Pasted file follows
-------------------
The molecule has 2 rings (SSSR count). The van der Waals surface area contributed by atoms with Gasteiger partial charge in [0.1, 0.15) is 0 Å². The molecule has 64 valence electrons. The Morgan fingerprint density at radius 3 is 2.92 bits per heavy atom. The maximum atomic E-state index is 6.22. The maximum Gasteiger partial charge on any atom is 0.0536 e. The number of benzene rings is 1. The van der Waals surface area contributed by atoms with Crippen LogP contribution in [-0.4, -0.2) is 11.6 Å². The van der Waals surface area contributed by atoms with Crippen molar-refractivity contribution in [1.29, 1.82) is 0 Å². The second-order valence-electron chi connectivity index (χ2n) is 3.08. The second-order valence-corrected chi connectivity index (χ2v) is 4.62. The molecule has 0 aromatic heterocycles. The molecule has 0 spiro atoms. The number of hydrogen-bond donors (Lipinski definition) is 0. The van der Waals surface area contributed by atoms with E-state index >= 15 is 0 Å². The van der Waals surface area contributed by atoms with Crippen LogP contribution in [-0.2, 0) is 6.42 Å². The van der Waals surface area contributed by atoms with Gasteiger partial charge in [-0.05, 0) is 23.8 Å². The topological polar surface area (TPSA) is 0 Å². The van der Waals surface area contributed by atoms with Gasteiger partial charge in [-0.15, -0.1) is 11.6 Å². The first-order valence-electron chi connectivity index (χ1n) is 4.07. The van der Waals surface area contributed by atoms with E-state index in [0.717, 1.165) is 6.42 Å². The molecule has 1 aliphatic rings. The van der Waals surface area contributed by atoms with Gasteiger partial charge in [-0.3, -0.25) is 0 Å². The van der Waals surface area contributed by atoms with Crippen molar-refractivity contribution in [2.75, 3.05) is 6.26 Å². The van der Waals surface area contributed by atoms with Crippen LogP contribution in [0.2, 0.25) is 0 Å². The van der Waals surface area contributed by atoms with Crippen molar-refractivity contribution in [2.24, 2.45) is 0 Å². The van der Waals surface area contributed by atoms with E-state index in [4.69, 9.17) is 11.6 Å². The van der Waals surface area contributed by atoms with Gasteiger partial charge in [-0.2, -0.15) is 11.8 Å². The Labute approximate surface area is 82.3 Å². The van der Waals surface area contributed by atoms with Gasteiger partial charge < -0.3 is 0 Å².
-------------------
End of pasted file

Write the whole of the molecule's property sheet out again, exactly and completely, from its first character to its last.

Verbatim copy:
The molecule has 2 rings (SSSR count). The van der Waals surface area contributed by atoms with Gasteiger partial charge in [0.1, 0.15) is 0 Å². The molecule has 64 valence electrons. The Morgan fingerprint density at radius 3 is 2.92 bits per heavy atom. The maximum atomic E-state index is 6.22. The maximum Gasteiger partial charge on any atom is 0.0536 e. The number of benzene rings is 1. The van der Waals surface area contributed by atoms with Crippen LogP contribution in [-0.4, -0.2) is 11.6 Å². The van der Waals surface area contributed by atoms with Crippen molar-refractivity contribution in [1.29, 1.82) is 0 Å². The second-order valence-electron chi connectivity index (χ2n) is 3.08. The second-order valence-corrected chi connectivity index (χ2v) is 4.62. The molecule has 0 aromatic heterocycles. The molecule has 0 spiro atoms. The number of hydrogen-bond donors (Lipinski definition) is 0. The van der Waals surface area contributed by atoms with E-state index >= 15 is 0 Å². The van der Waals surface area contributed by atoms with Crippen LogP contribution in [-0.2, 0) is 6.42 Å². The van der Waals surface area contributed by atoms with Gasteiger partial charge in [-0.05, 0) is 23.8 Å². The topological polar surface area (TPSA) is 0 Å². The van der Waals surface area contributed by atoms with Gasteiger partial charge in [-0.15, -0.1) is 11.6 Å². The first-order valence-electron chi connectivity index (χ1n) is 4.07. The van der Waals surface area contributed by atoms with E-state index in [0.717, 1.165) is 6.42 Å². The molecule has 1 aliphatic rings. The van der Waals surface area contributed by atoms with Gasteiger partial charge in [-0.3, -0.25) is 0 Å². The van der Waals surface area contributed by atoms with Crippen molar-refractivity contribution in [2.75, 3.05) is 6.26 Å². The van der Waals surface area contributed by atoms with Crippen LogP contribution in [0.2, 0.25) is 0 Å². The van der Waals surface area contributed by atoms with Crippen molar-refractivity contribution in [2.24, 2.45) is 0 Å². The van der Waals surface area contributed by atoms with E-state index in [4.69, 9.17) is 11.6 Å². The van der Waals surface area contributed by atoms with Gasteiger partial charge in [-0.2, -0.15) is 11.8 Å². The Labute approximate surface area is 82.3 Å². The van der Waals surface area contributed by atoms with Gasteiger partial charge < -0.3 is 0 Å².